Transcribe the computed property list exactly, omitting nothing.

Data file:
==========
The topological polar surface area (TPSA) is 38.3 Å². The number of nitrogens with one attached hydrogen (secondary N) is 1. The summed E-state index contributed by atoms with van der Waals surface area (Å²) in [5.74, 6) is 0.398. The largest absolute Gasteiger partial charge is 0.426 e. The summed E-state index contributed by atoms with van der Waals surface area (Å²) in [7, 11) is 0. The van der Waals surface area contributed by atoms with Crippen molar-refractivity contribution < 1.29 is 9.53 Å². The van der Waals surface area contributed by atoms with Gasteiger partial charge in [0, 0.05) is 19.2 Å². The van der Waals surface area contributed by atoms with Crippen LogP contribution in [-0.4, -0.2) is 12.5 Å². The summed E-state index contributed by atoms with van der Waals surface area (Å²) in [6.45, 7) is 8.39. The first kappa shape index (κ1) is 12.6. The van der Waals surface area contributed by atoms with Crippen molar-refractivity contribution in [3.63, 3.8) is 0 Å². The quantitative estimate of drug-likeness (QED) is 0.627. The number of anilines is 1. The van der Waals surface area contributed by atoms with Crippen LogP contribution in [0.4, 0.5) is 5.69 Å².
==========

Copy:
The topological polar surface area (TPSA) is 38.3 Å². The number of nitrogens with one attached hydrogen (secondary N) is 1. The summed E-state index contributed by atoms with van der Waals surface area (Å²) in [5.74, 6) is 0.398. The largest absolute Gasteiger partial charge is 0.426 e. The summed E-state index contributed by atoms with van der Waals surface area (Å²) in [7, 11) is 0. The van der Waals surface area contributed by atoms with Crippen molar-refractivity contribution < 1.29 is 9.53 Å². The van der Waals surface area contributed by atoms with Gasteiger partial charge in [0, 0.05) is 19.2 Å². The van der Waals surface area contributed by atoms with Crippen LogP contribution in [-0.4, -0.2) is 12.5 Å². The summed E-state index contributed by atoms with van der Waals surface area (Å²) in [6.45, 7) is 8.39. The first kappa shape index (κ1) is 12.6. The van der Waals surface area contributed by atoms with Crippen molar-refractivity contribution in [3.63, 3.8) is 0 Å². The quantitative estimate of drug-likeness (QED) is 0.627. The number of anilines is 1. The van der Waals surface area contributed by atoms with Crippen LogP contribution in [0.4, 0.5) is 5.69 Å².